I guess that’s claiming a lot, and perhaps I’m biased by being a co-developer of the Kramer Master Tape, but I also take great pride in having been a part of the development team for this particular product. It’s a plugin I’ve been dreaming of for decades, and I think Waves has finally accomplished what so many have tried to do and failed. And not only has Waves done it, they’ve done it in spades!

What uses do you see for the Kramer Master Tape plugin?

Do you want to impart warmth, sweetness and clarity without any muddiness to your entire mix or just an element or two in your mix? Would you like to offset the harshness and clinical quality of digital? Would you like a good and easy way to ‘glue’ your mix together? I think the Kramer Master Tape answers those questions.

I guess that’s claiming a lot, and perhaps I’m biased by being a co-developer of the Kramer Master Tape, but I also take great pride in having been a part of the development team for this particular product. It’s a plugin I’ve been dreaming of for decades, and I think Waves has finally accomplished what so many have tried to do and failed. And not only has Waves done it, they’ve done it in spades!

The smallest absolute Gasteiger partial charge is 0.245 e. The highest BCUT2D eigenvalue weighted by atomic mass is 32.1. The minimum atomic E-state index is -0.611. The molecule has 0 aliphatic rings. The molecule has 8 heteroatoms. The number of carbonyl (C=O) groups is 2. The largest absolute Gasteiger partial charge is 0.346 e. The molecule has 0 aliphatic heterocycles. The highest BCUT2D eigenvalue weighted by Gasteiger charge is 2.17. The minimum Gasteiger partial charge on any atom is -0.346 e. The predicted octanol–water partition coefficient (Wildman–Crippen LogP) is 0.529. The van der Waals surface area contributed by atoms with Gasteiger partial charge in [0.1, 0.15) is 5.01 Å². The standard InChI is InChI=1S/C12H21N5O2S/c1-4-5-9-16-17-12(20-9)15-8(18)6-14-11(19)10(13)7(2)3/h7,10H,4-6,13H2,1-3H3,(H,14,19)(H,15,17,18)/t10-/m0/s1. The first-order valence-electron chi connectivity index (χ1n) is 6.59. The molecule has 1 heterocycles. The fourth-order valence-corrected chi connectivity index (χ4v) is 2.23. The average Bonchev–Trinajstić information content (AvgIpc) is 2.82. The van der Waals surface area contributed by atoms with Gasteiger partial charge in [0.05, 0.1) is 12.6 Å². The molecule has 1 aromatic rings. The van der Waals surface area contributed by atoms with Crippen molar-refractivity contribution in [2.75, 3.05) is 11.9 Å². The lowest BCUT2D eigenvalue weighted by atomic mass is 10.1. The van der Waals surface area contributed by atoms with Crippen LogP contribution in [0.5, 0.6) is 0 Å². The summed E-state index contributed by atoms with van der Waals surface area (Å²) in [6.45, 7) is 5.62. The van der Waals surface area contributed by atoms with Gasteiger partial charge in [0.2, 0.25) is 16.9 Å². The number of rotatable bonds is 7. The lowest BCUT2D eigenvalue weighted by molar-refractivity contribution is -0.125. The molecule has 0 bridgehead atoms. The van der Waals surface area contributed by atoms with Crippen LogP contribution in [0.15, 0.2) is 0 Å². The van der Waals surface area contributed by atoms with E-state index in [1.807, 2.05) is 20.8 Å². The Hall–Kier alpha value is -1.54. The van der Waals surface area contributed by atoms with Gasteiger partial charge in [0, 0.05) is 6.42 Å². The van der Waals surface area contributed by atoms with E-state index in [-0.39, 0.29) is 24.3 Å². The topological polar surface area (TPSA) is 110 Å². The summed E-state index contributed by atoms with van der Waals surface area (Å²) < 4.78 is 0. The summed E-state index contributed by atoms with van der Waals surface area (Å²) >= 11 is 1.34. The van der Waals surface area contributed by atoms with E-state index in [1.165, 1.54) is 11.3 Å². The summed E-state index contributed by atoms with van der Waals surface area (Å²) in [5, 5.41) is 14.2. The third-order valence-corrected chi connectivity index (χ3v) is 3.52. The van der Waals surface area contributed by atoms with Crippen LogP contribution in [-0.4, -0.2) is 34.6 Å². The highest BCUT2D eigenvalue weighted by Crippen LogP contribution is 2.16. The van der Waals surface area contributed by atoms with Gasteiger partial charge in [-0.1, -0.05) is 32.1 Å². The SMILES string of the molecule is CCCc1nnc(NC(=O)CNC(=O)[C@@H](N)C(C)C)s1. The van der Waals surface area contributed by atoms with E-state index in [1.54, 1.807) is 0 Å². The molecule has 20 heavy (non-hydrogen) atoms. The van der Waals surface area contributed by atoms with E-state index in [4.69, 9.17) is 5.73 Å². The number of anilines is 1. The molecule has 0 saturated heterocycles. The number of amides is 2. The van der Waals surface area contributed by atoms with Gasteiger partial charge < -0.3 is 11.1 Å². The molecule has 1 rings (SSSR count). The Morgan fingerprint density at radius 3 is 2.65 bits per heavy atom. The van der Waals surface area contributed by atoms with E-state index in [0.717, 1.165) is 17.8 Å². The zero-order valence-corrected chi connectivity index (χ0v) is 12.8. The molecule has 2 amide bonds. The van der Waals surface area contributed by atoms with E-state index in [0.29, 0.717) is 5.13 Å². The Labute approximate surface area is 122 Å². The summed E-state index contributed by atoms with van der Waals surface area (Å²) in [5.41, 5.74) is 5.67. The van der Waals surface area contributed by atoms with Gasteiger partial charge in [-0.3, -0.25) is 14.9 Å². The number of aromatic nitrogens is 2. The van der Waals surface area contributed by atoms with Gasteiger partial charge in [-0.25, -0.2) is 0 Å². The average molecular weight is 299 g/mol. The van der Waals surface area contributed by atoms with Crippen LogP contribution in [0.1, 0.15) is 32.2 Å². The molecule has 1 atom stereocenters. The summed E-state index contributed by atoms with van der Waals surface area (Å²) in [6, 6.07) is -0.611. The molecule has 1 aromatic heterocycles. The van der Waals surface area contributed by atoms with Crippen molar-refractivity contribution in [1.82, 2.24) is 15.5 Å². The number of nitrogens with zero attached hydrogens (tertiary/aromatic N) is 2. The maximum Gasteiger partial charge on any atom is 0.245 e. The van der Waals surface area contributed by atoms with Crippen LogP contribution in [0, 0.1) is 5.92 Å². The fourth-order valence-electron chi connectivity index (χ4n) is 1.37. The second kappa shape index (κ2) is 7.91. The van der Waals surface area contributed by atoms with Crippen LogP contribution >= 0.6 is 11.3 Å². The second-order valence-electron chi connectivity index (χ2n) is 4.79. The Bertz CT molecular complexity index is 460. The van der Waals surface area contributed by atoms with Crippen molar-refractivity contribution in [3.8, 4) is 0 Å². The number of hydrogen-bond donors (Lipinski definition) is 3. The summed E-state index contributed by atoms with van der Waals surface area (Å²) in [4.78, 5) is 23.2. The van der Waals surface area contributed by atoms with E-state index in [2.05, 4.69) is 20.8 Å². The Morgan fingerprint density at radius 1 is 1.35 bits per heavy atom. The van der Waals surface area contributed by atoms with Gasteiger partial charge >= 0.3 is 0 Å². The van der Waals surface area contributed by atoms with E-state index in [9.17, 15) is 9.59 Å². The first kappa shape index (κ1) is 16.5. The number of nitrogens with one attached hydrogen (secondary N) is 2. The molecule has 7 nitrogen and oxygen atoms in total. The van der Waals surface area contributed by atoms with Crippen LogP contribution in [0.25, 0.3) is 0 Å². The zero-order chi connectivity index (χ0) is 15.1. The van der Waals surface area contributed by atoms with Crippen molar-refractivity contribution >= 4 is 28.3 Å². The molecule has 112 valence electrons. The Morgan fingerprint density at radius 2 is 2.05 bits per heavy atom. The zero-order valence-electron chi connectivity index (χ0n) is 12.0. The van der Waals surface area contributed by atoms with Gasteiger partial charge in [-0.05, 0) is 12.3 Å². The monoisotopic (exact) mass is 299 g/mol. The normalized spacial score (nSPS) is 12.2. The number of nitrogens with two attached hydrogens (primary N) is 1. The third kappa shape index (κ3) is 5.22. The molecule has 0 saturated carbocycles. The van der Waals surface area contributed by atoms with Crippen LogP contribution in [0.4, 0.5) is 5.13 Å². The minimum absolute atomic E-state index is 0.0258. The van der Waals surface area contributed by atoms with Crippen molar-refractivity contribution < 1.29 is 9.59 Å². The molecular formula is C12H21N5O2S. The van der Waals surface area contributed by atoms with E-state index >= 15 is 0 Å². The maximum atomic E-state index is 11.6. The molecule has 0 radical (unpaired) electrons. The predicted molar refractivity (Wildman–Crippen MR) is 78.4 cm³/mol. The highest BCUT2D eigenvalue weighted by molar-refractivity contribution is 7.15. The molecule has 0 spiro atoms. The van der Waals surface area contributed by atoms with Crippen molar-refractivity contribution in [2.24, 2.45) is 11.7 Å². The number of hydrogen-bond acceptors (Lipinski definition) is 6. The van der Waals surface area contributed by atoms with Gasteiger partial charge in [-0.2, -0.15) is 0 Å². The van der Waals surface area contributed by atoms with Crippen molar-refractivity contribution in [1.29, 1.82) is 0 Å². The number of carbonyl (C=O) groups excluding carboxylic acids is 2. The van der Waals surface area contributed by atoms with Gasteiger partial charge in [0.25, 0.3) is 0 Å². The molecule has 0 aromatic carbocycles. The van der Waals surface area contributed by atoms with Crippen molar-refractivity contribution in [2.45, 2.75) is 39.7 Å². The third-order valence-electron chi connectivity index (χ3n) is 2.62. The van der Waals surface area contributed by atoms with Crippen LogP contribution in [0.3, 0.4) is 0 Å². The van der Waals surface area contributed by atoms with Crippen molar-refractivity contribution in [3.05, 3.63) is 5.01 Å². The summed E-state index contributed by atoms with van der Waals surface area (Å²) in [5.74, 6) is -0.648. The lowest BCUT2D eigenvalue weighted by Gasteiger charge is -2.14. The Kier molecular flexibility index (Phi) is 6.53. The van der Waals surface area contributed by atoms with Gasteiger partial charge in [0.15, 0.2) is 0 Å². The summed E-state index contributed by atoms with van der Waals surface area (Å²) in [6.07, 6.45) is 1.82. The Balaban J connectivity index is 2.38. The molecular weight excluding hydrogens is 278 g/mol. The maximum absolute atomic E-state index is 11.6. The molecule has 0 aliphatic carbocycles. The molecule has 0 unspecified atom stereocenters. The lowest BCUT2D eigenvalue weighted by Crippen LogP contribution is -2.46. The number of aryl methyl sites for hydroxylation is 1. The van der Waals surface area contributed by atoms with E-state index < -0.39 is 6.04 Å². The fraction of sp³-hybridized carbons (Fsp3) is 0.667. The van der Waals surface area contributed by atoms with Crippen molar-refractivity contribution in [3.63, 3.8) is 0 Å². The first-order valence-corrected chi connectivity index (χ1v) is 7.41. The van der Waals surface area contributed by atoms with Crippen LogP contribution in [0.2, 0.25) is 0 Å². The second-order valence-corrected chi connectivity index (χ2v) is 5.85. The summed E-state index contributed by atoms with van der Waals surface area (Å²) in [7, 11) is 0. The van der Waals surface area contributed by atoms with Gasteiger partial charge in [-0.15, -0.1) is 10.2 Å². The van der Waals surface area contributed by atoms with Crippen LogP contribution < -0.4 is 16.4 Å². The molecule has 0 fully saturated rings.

How will the Kramer Master Tape change the way you work?

Since I always have that analog sound print firmly in my aural memory, I’m constantly doing everything I can to impart that musical quality to whatever I work on. In that regard, Kramer Master Tape is going to make my life much easier. I frequently ‘hit the wall’ when I have to deal with synthesizers or sampled instruments. Now I’ll have Kramer Master Tape at my disposal to take the digital edge off these sounds. Also, using Kramer Master Tape across various sub-mixes of say, drums, percussion, vocals, keyboards, etc., will be of great value and, as an additional benefit, provide significant processing efficiencies. Because each instance of the Kramer Master Tape can easily be tailored to provide a unique sonic stamp, appropriate for where and why I’m using it, it will quickly become invaluable.

I am also confident that many will find uses for Kramer Master Tape in mastering or across the final bus of their mixes. Many of our Waves beta testing team have stated that, for them, the sound of Kramer Master Tape is game-changing.

What makes the Kramer Master Tape different from other modeled tape plugins?

Firstly, it’s an Ampex and then its valves, and from there on it’s the brilliance and technological leadership of Waves modeling techniques. I know there are other Ampex models in the pipeline from other companies, but I challenge them to equal what Waves has accomplished with the Kramer Master Tape. Modeling all of what goes into the sound of this recording process is massively complicated and it seems, from the plugs that I currently own and those that I’ve heard so far, something has always been left out. This has been a classic case of ‘the devil is in the detail’; that’s the part I think Waves has handled so masterfully with the Kramer Master Tape.